The hotel bar was empty for the most part. The bartender cleaned glasses and a man in a yellow suit sat drinking a beer while watching the news; the sound was down low.

Some nuts were poured into a bowl next to the customer. He’d take handfuls and toss em back with a swig of beer. His eyes were fixated on the pretty blonde news anchor; she had green eyes.

She’s really something, he said to the bartender. Local gal?, the bartender nodded his head.

Maureen comes in here every night after she does the ten o’clock news.

You don’t say.

Yeah. Has a gin and tonic then goes home. Think she lives ’round here. Downtown. I think she lives downtown.

Well thanks for the tip. She sure is pretty, the salesman said. I’ll be back.

He went back to his room and called his wife. Asked how her day went. See if the kids were alright. Decided he’d take a shower, put on some cologne, and some casual clothes; wore a knit shirt with an alligator on the chest. Had brass bracelets with his initials on em. He slicked his black hair back with pomade. It’d be another couple of hours ‘ fore she showed up. Might as well have another drink.

As he walked into the lobby, he could see that everyone was dressed the same. All these men with stitched shirts and jewelry of some kind. They all wore deck shoes. Soft leather deck shoes with the small string of leather tied at the top. This realization that they all looked the same quickly wore off. Normal, he said to himself. We all look normal.

And they all sat at the bar watching Maureen read the late news. Manhattans were poured, beer flowed, some shots were downed. He was getting nervous. Maureen would be there soon.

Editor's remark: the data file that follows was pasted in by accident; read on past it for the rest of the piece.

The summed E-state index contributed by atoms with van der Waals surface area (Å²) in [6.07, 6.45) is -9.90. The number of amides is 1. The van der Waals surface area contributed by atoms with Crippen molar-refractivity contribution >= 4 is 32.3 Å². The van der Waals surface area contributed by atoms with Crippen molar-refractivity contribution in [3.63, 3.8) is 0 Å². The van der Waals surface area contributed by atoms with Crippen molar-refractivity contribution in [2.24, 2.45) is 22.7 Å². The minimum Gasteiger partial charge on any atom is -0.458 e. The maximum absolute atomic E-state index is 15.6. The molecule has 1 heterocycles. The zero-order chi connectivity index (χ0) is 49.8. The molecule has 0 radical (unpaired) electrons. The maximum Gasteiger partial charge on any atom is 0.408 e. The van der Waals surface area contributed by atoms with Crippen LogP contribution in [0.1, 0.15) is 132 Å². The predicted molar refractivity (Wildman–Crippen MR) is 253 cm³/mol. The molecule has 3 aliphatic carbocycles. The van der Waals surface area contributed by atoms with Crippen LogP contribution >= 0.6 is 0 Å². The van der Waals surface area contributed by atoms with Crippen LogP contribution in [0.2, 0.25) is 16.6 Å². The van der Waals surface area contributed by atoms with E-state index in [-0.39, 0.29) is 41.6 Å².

Green eyes, the salesman said. She’s got those green eyes, he mumbled to the bartender. I’ll have another, he told the bar- keep. Make it a double if you could, he flashed him a ten.

Sir, I’m sorry, but, I’m going to have to make that last round your last one.

I’m staying here at the hotel.

You’re not driving?

Nope. ‘Sides, I’ve gotta see Maureen.


The news lady with the green eyes.

Sir. I don’t know her.

You said earlier that she came in here every night after the news. Were you lying to me?

Sir. I think you’ve had enough.

Get a man all worked up and then nothing. You here to see Maureen?, he pulled on the guy next to him.

Sir. It’s time for you to go.

The salesman looked at the bartender and smiled. OK, he said. Joke’s on me. He walked down the hallway and went back to his room. Dialed the phone and she answered. Just wanted to tell you I love you.

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